Most astutely, the 23 year old GP2 runner up this year admitted his preference is Force India. “There is still a chance to close (a deal) with them,” said Razia, referring to the vacancy alongside probably to be confirmed Paul di Resta even though many believe Adrian Sutil is regarded as the favourite.
“But I can’t afford to be choosy,” he admitted. “I’m still not a Formula 1 driver, just a wannabe.Fortunately, I have good relationships,” he said. “Here (Formula 1), it’s not so much about what you deserve, but what you can get. I’d like to have something by early December, so I can relax more for Christmas. Maybe next week we will have something.”
Who do thejudge13 readers think will get a drive and why? Or who do you think will not get a seat and again why?
I’ll kick the ball off. Sutil is many people’s favourite for a seat at Force India. thejudge13 has even quoted Mallya saying he will consider him. Unfortunately Vijay often speaks before he knows what he is talking about. Sutil is serving an 18 month suspended sentence for a criminal conviction he received in Germany. There are certain countries where getting a visa whilst serving a suspended criminal sentence is very difficult indeed. The USA, Canada and China spring to mind and there could be others.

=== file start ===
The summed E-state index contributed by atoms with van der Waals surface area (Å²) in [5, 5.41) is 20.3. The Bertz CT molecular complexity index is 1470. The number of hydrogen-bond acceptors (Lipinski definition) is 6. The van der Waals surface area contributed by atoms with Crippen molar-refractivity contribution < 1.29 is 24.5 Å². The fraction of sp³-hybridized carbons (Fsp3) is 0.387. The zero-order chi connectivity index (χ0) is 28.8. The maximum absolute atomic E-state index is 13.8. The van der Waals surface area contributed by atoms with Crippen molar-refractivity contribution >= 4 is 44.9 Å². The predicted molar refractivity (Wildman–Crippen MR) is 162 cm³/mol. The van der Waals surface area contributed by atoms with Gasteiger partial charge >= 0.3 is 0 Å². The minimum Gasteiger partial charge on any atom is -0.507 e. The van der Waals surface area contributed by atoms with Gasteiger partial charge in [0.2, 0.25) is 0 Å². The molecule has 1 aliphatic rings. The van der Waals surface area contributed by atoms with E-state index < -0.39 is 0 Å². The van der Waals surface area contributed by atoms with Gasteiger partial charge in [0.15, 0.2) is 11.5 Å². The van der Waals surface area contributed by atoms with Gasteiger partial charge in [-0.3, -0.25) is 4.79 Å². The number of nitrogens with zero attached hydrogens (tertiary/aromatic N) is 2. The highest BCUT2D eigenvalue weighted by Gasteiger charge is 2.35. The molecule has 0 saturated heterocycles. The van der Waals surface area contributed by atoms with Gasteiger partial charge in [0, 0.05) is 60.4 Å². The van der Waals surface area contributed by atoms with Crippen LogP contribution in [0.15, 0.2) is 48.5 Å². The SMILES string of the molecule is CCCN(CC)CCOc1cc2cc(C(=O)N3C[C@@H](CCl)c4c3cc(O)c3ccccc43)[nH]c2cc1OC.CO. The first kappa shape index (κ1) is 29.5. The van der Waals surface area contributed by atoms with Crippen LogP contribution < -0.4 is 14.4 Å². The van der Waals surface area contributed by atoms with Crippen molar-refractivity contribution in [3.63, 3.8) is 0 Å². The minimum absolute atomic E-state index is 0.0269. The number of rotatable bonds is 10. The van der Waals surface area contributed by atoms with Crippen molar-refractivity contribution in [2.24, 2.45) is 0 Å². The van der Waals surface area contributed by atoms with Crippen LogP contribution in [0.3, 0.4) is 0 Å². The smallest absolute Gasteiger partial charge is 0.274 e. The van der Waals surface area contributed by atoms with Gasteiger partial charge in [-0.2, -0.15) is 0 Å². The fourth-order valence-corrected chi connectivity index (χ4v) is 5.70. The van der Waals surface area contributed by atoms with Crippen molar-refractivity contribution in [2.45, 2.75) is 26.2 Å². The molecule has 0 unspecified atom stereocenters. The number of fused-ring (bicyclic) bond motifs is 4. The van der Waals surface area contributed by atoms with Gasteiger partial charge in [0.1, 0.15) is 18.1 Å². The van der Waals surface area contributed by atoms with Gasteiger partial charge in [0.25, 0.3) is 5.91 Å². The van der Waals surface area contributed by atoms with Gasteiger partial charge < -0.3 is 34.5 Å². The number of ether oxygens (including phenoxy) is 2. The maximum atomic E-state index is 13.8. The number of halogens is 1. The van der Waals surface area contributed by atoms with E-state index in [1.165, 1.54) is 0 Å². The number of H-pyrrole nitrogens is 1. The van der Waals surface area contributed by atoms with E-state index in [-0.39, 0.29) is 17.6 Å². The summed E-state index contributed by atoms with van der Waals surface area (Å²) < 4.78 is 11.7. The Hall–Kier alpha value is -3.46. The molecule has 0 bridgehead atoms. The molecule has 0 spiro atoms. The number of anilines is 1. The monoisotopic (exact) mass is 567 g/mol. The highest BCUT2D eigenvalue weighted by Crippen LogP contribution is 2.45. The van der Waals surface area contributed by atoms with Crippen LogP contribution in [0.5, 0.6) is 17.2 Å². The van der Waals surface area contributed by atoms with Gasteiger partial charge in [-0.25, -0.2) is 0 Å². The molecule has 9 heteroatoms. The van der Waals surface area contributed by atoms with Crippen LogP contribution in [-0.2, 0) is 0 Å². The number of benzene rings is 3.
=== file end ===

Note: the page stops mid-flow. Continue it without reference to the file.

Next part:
Then there is the matter of finance. I have to ask myself how my sponsors would feel about it and has Sutil got any backers left to bring some finance to assist Vijya’s $80m announced spend. Sutil is 30 years of age, which is not too old but has been out of F1 for a year. Hulkenberg could easily have been considered for the McLaren seat had he been more comfortable in the first 6 or 7 races – it takes time to get back up to speed (unless you are Kimi).